The $200 million-plus allocation to the Ministry of Digital Transformation would be used to make Trinidad and Tobago globally competitive and increase its gross domestic product (GDP), line minister Hassel Bacchus has assured.
He was speaking on Tuesday in Parliament at the Standing Finance Committee on the Appropriation Financial Bill for 2022.
Bacchus said the ministry’s purpose was to facilitate development of information communication technologies (ICT) that was accessible to the population, businesses and government.
“The mandate is to facilitate the development of a digital TT one where the population has access to, and the skills to use ICT in their everyday lives, where the ICT structure is of high quality – it's robust, it's secure – where more businesses are using ICT, and to become more globally competitive, where the ICT sector is an increasing contributor to national gross domestic product (GDP).
“The government is using ICT for improved service delivery, transparency and efficiency. The ministry carries out its mandate in close partnership with other ministries, departments and agencies, the private sector and international agencies among other places,” Bacchus said.
The ministry's allocation for fiscal 2022 is $281,722,620. It was introduced in July after the Prime Minister ordered the spilt of the Ministry of Public Administration and Digital Transformation.
Bacchus, a former TSTT executive, added that with the support of other ministries and agencies, including the Telecommunications Authority of TT (TATT) and the National ICT Company of TT (iGovTT), the ministry would ensure the development of a digital society, economy and government.
“A digital society addresses the need to ensure that citizens are able to effectively access and use information communication technology; digital economy focuses on digitisation/digitalisation and private sector agencies in TT, other economic opportunities as they would arise, new and emerging technology such that our local entrepreneurs and investors can benefit; and digital government, of course will address the key areas of infrastructure operations with very specific focus on service,” he said.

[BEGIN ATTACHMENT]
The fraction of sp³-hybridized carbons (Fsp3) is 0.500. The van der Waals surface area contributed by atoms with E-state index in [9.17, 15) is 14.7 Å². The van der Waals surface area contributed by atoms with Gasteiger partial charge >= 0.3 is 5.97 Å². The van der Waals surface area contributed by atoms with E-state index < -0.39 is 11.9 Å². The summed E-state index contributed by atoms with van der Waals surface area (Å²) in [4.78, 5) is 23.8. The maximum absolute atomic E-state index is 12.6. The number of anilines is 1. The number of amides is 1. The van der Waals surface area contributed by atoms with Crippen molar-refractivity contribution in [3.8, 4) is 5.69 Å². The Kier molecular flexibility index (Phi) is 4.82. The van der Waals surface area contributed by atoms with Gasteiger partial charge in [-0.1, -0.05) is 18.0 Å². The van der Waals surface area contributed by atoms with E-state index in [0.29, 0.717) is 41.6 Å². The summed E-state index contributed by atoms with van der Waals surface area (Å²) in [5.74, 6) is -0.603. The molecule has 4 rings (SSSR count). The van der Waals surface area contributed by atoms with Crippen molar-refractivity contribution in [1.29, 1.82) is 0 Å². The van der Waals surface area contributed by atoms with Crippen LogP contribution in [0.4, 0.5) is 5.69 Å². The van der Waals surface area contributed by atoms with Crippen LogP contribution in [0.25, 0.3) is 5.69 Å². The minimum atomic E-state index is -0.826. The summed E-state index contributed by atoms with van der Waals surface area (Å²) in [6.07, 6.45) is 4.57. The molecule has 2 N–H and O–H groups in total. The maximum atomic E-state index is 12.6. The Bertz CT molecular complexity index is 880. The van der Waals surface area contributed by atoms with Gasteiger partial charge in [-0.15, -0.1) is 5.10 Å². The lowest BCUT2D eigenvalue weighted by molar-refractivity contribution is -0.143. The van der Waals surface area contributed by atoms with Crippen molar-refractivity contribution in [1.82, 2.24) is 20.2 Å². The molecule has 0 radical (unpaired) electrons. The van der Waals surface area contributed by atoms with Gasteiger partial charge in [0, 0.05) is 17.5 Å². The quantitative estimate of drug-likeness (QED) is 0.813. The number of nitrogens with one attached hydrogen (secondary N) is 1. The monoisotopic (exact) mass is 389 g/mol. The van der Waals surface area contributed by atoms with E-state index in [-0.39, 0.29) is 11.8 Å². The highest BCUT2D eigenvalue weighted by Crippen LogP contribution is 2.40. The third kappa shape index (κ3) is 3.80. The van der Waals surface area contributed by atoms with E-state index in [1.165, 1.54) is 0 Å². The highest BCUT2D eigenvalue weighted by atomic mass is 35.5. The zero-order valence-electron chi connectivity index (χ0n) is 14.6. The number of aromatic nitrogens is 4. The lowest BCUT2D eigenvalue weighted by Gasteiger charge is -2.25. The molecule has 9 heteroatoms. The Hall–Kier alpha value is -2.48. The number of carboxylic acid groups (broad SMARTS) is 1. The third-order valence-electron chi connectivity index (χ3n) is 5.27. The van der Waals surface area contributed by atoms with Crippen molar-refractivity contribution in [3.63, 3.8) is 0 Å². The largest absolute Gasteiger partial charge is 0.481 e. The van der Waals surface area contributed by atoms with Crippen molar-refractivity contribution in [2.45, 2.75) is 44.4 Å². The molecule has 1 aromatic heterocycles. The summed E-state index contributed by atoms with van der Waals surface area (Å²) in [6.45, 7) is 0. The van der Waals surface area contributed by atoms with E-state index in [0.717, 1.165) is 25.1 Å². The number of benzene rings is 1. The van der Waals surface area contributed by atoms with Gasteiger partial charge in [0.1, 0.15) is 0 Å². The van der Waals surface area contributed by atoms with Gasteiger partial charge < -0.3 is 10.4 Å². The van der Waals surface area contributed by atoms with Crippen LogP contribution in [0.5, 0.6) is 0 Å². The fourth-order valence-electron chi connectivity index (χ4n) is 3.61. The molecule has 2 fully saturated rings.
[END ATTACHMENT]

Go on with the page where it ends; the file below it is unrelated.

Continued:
Bacchus justified that the draft estimates and expenditure was necessary for infrastructure and other good, services and equipment to run effectively.
He said while the number of staff was at 31, there was no further additions to the staffing complement.
“The idea of having new digital type processes associated with the way these ministries are run, means we try to run as lean as possible, meaning that a lot of the positions that we have established would have within them different roles compared to a normal ministry.
“The idea is not to have a very large membership but having the correct people in the correct positions to be able to achieve the strategic mandate. I do not foresee significant expansion of the establishment at this time,” Bacchus explained.
Among the estimates for expenditures for the ministry were repairs and maintenance to access centres such as TTconnect, and ICT divisions, which would allow the public to utilise services, trained staff and equipment.
Bacchus said, “It is not like the original TTconnect centres. Now, you can get training there, you can access services there and you can go to use devices there, so it’s a very different model.
“The access centres will be focused in the underserved areas. So, while the TTconnect centres exist in the urban areas, the access centres will be put in the underserved areas because that is actually where the greatest need is for people to start to access digital services from a training standpoint to a utilisation standpoint.”
Draft estimates for development programme expenditure were earmarked for implementation for a digital society programme, establishment of a digital economy programme, computerisation of the ministry, among others.
Bacchus explained that the creation of digital goods and services was complex and required establishment of a digital economy, partnerships and the right environment to thrive.
“The creation of digital goods and services is a very broad-based area and it is not just in the digital society. It entails the digital economy, so, it is associated with partnership with the private sector and international organisations, partnerships with the TTSCI (TT Coalition of Services Industries) and chambers of commerce. The idea is that we are going to create the necessary ecosystem.”
In the budget presentation on October 4, Finance Minister Colm Imbert allowed incentives for the digital sector. They include a 50 per cent tax exemption for companies on the first $100,000 chargeable income in the first year, and on $200,000 in the second year.
Also, a research and development (R&D) capital allowance of up to 40 per cent of expenditure incurred by R&D firms. Imbert said the measure will cost an estimated $28.5 million and benefit 1,000 companies, to be reviewed after three years. Both measures will be implemented from January 1.